Is GIS a profession? If so, what’s its relationship to other professions in the geospatial field? How can you tell if someone who calls herself a GIS professional—or a GIS educator for that matter—knows what she’s doing? You might be surprised to learn that these are contentious questions in the United States and other parts of the world.

They’re contentious because the demand for GIS work has surpassed the demand for other kinds of geospatial work, despite the fact that GIS is a relatively new branch of the field. The rightful roles and qualifications of GIS pros are in dispute, and there’s competition for who gets to decide.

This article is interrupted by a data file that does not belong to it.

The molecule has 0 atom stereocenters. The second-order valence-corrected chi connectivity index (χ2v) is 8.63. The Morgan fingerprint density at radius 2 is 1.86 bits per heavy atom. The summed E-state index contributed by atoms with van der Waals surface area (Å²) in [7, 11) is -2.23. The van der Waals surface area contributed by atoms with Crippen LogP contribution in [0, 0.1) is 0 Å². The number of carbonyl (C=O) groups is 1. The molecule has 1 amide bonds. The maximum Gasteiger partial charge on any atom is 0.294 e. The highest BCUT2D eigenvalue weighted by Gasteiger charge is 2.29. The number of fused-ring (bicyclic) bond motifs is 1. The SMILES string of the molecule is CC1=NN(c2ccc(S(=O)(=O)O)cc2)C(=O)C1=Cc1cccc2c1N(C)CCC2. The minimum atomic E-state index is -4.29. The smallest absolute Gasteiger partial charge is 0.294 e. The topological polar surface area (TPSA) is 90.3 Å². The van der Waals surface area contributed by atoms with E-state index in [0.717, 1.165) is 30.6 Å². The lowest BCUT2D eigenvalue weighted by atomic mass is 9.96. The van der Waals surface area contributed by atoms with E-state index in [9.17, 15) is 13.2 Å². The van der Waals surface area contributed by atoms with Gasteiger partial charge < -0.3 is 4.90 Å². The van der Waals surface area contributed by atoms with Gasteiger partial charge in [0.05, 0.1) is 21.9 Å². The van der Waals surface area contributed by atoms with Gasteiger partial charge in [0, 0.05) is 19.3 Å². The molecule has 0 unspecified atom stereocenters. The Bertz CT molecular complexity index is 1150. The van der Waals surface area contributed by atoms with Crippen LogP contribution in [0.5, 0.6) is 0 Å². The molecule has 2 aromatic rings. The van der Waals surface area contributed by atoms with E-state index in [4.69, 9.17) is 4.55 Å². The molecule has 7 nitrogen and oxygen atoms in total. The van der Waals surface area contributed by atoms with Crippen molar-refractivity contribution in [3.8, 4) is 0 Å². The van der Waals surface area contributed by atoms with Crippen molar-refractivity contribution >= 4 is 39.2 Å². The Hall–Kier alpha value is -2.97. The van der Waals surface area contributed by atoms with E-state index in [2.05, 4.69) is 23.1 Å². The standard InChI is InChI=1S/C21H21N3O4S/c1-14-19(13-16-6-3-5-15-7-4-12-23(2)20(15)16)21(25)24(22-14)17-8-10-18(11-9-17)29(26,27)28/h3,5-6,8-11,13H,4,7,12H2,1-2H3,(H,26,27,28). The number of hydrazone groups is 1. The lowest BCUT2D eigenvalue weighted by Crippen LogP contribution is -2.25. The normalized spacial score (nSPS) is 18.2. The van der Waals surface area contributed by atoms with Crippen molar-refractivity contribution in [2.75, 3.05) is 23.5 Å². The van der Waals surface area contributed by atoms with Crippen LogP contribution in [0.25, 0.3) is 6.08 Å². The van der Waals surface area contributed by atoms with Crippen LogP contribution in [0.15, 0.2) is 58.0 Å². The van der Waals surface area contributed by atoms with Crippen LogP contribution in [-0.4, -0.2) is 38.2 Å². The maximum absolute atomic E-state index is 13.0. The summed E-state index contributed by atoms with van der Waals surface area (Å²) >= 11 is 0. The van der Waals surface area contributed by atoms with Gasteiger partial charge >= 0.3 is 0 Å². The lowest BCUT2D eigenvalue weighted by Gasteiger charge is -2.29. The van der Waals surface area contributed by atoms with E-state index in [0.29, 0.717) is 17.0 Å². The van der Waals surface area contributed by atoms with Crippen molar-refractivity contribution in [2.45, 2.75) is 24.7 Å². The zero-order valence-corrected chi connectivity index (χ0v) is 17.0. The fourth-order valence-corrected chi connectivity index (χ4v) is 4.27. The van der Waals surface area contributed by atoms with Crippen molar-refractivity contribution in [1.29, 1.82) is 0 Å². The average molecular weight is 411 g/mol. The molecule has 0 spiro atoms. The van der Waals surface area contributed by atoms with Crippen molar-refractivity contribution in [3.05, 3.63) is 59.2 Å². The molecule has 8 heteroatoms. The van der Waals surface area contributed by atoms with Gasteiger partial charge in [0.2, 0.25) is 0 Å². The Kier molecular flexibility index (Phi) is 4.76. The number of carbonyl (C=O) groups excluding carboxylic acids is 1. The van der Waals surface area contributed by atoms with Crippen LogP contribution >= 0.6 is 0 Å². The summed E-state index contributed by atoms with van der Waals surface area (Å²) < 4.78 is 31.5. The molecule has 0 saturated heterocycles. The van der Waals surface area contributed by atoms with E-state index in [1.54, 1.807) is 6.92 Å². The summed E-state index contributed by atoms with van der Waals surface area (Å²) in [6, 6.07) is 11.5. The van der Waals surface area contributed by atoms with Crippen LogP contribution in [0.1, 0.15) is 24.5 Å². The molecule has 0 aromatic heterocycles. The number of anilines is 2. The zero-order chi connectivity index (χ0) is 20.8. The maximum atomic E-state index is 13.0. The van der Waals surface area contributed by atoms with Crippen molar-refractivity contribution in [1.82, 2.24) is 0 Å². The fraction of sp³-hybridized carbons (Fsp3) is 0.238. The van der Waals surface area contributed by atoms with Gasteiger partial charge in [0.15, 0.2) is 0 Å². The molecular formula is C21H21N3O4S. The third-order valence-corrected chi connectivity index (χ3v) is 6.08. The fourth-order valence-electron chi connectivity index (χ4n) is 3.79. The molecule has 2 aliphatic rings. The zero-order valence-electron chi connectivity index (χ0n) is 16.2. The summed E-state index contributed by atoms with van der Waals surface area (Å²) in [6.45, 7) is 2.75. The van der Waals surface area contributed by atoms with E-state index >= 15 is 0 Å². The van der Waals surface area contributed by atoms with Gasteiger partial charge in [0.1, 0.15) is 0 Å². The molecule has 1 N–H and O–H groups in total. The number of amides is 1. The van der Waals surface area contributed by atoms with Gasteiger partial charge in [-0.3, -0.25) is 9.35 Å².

Do you consider yourself a GIS professional? Or are you thinking of becoming one? By GIS professional, I mean someone who makes a living through learned professional work see table below that requires advanced knowledge of geographic information systems and related geospatial technologies, data, and methods. If that’s what you do, or what you might want to do, then you have a stake in the dispute. Your right to make a living doing GIS work, your ability to be part of an open and innovative GIS community, and your chance to be part of something big that’s making a difference in the world all depend on how those contentious questions are answered.

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